A graduate of Wharton and Oxford, a rated chess master and one of the two co-founders of The Princeton Review, Robinson is now a global financial advisor to the heads of some of the largest hedge funds in the world.

Everyone knows, he says, that Messrs Buffett and Munger are the world’s greatest investors. And, if you had been around 56 years ago in 1964 and lucky enough to invest with them through Berkshire Hathaway’s Class ‘A’ shares at the start at $19 a shares, $1,000 (or 52 shares) would have grown to c.$18 million this January. That is pretty stratospheric by any measure.

The performance of Berkshire Hathaway has averaged an annual growth in book value of 19.0% to its shareholders since 1965 (compared to 9.7% from the S&P 500 with dividends included for the same period), whilst employing large amounts of capital, and minimal debt.

How did they do it you might well ask and could anyone have replicated their investment results?

“Yes!” ventures Robinson. “That’s why I wrote Warren and Charlie’s Bedtime Story." Equally you could have read every one of their letters to shareholders, which can be accessed via Berkshire Hathaway's website (see: http://www.berkshirehathaway.com/), but it might be somewhat consuming.

It should be noted that both have generously shared all of their insights and Buffett himself is no stranger to a few pithy comments and holds his hands up when he has picked a bum stock (but there only a few occasions such as with Berkshire's investment UK supermarket group Tesco's a few years ago). His annual letter always provides a few nuggets of investing wisdom and humour.

He has made some judicious comments over the years. For example, take: "Rule No.1: Never lose money. Rule No.2: Never forget rule No.1.", or "It takes 20 years to build a reputation and five minutes to ruin it. If you think about that, you'll do things differently", or even "I will tell you how to become rich. Close the doors. Be fearful when others are greedy. Be greedy when others are fearful."

Robinson explaining the process for the book says: "I deconstructed everything Buffett and Munger ever said and then demonstrated how they actually derived their investment philosophy from basic principles. I also wanted to celebrate Buffett’s generosity and philanthropy as a way of life. The world’s greatest investor has shown us not only how to invest our money and capital - but also how to invest our most precious and limited resource - our time, our lives.”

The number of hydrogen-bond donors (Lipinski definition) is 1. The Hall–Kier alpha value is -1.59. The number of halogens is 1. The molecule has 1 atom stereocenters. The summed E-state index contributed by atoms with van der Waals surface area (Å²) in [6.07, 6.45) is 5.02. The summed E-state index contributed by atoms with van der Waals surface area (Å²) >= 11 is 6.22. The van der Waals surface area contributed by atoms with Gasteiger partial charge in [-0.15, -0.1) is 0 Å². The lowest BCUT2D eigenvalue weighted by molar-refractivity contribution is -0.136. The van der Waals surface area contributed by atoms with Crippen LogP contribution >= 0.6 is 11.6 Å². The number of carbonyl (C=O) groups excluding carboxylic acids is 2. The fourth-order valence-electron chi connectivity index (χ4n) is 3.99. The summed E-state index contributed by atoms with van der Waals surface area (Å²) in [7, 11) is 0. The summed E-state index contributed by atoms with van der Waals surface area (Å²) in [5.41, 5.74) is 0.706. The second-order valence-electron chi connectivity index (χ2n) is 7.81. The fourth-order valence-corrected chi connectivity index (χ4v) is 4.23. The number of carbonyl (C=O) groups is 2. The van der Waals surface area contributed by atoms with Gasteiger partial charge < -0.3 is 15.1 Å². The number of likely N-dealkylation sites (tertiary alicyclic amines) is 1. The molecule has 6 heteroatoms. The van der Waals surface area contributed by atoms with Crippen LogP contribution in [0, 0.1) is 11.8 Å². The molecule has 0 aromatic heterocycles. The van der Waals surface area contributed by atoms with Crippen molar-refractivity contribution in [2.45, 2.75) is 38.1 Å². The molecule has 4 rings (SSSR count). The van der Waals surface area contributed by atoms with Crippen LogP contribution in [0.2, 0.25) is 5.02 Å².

So, in order demystify everything the two veteran investors have ever said in their inimitable way and to make it accessible to everyone, Robinson embedded within his short novel, 'Warren and Charlie’s Bedtime Story'.

It tells of the exploits of Billy Smith on his 12th birthday. Think here of 'Ferris Bueller’s Day Off', but with a far cleverer youngster, "whose shenanigans were designed to do good, not just to goof off" according to Robinson.

“In the full span of interviews Buffett has given going back decades, a single word has appeared in almost every one: fun," Robinson points out. "As a young boy, Buffett set out to become the richest man in the world in order to give it all away. And, he did just that."

Ten years ago Buffett started 'The Billionaire Pledge' with Bill Gates as something he thought would inspire other billionaires to give away their fortunes. Currently over 200 billionaires and their families have taken the pledge.

Robinson says: “I don’t see why just billionaires should have all the fun of making money to give it all away. So I wrote Warren and Charlie’s Bedtime Story to inspire anyone to do the same, and to demonstrate how much fun it can be!”

The author has pledged 100% of the profits of the sale of this book including author royalties will go to charity.

One bit of small advice I could give you is that given most people are unlikely to afford near on $300,000 for a single Berkshire Class ‘A’ stock, the ‘B’ stock is priced at around $200 and far more affordable. It comes too with entry to the company’s AGM in Omaha for up to four people. As to the respective benefits of each class, holder of one Class B share has 1/1,500th stock rights and 1/10,000th of the voting rights of a Class A shareholder.

Berkshire Hathaway's 2020 Annual Shareholders Meeting was scheduled to begin at 3.45pm central time (US) on Saturday May 2, 2020 and is being streamed live on the Internet by Yahoo (accessed via: https://finance.yahoo.com/brklivestream) with a pre-meeting show beginning at 3:00 p.m. central time.

Note: Adam Robinson has appeared on Tim Ferriss’s podcast three times: Episodes 219, 210 (live group) and 322. See: https://tim.blog/2017/02/02/lessons-from-warren-buffett-bobby-fischer-and-other-outliers/

Warren Buffett, Berkshire Hathaway's CEO. (Source: CNBC).

Warren Buffett, Berkshire Hathaway's CEO. (Source: CNBC).

Billionaire investor Warren Buffett interviewed by Becky Quick on CNBC's 'Squawk Box', 25 February 2019. (Source: CNBC).
Warren Buffett at the opening bell at the New York Stock Exchange.